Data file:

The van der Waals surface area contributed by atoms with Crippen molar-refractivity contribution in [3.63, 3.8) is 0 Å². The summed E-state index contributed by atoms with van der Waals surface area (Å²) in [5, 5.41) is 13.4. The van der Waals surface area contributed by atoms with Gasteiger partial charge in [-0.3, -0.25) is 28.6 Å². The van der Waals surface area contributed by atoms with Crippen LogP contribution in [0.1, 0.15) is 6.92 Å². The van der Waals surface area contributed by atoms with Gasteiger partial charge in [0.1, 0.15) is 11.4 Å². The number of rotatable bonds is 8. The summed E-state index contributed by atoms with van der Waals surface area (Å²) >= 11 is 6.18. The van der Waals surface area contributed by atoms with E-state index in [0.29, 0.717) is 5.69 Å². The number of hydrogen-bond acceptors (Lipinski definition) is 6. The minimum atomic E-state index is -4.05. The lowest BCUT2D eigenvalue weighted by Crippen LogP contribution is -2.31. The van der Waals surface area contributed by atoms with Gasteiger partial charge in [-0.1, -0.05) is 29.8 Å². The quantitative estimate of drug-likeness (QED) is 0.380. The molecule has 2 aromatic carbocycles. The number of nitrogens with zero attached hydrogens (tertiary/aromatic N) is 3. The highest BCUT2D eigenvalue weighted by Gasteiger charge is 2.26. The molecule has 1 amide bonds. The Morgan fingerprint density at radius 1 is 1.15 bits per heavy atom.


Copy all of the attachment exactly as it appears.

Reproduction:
The van der Waals surface area contributed by atoms with Crippen molar-refractivity contribution in [3.63, 3.8) is 0 Å². The summed E-state index contributed by atoms with van der Waals surface area (Å²) in [5, 5.41) is 13.4. The van der Waals surface area contributed by atoms with Gasteiger partial charge in [-0.3, -0.25) is 28.6 Å². The van der Waals surface area contributed by atoms with Crippen LogP contribution in [0.1, 0.15) is 6.92 Å². The van der Waals surface area contributed by atoms with Gasteiger partial charge in [0.1, 0.15) is 11.4 Å². The number of rotatable bonds is 8. The summed E-state index contributed by atoms with van der Waals surface area (Å²) >= 11 is 6.18. The van der Waals surface area contributed by atoms with E-state index in [0.29, 0.717) is 5.69 Å². The number of hydrogen-bond acceptors (Lipinski definition) is 6. The minimum atomic E-state index is -4.05. The lowest BCUT2D eigenvalue weighted by Crippen LogP contribution is -2.31. The van der Waals surface area contributed by atoms with Gasteiger partial charge in [-0.1, -0.05) is 29.8 Å². The quantitative estimate of drug-likeness (QED) is 0.380. The molecule has 2 aromatic carbocycles. The number of nitrogens with zero attached hydrogens (tertiary/aromatic N) is 3. The highest BCUT2D eigenvalue weighted by Gasteiger charge is 2.26. The molecule has 1 amide bonds. The Morgan fingerprint density at radius 1 is 1.15 bits per heavy atom.